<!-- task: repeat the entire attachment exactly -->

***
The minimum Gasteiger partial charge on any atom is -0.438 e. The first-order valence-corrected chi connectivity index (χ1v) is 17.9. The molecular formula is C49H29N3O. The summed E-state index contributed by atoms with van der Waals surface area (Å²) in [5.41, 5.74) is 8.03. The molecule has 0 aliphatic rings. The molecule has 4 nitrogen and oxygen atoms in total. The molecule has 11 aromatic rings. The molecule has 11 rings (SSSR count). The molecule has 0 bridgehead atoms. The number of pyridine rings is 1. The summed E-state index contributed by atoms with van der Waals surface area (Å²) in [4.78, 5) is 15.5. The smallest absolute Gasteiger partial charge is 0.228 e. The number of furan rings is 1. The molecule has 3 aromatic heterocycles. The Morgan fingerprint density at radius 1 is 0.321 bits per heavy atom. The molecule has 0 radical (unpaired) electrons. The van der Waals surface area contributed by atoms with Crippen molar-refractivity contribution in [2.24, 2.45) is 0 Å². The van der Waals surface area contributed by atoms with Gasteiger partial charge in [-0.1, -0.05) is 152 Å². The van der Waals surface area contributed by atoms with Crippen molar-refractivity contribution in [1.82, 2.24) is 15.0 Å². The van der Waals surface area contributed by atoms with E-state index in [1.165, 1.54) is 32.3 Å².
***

The minimum Gasteiger partial charge on any atom is -0.438 e. The first-order valence-corrected chi connectivity index (χ1v) is 17.9. The molecular formula is C49H29N3O. The summed E-state index contributed by atoms with van der Waals surface area (Å²) in [5.41, 5.74) is 8.03. The molecule has 0 aliphatic rings. The molecule has 4 nitrogen and oxygen atoms in total. The molecule has 11 aromatic rings. The molecule has 11 rings (SSSR count). The molecule has 0 bridgehead atoms. The number of pyridine rings is 1. The summed E-state index contributed by atoms with van der Waals surface area (Å²) in [4.78, 5) is 15.5. The smallest absolute Gasteiger partial charge is 0.228 e. The number of furan rings is 1. The molecule has 3 aromatic heterocycles. The Morgan fingerprint density at radius 1 is 0.321 bits per heavy atom. The molecule has 0 radical (unpaired) electrons. The van der Waals surface area contributed by atoms with Crippen molar-refractivity contribution in [2.24, 2.45) is 0 Å². The van der Waals surface area contributed by atoms with Gasteiger partial charge in [-0.1, -0.05) is 152 Å². The van der Waals surface area contributed by atoms with Crippen molar-refractivity contribution in [1.82, 2.24) is 15.0 Å². The van der Waals surface area contributed by atoms with E-state index in [1.165, 1.54) is 32.3 Å².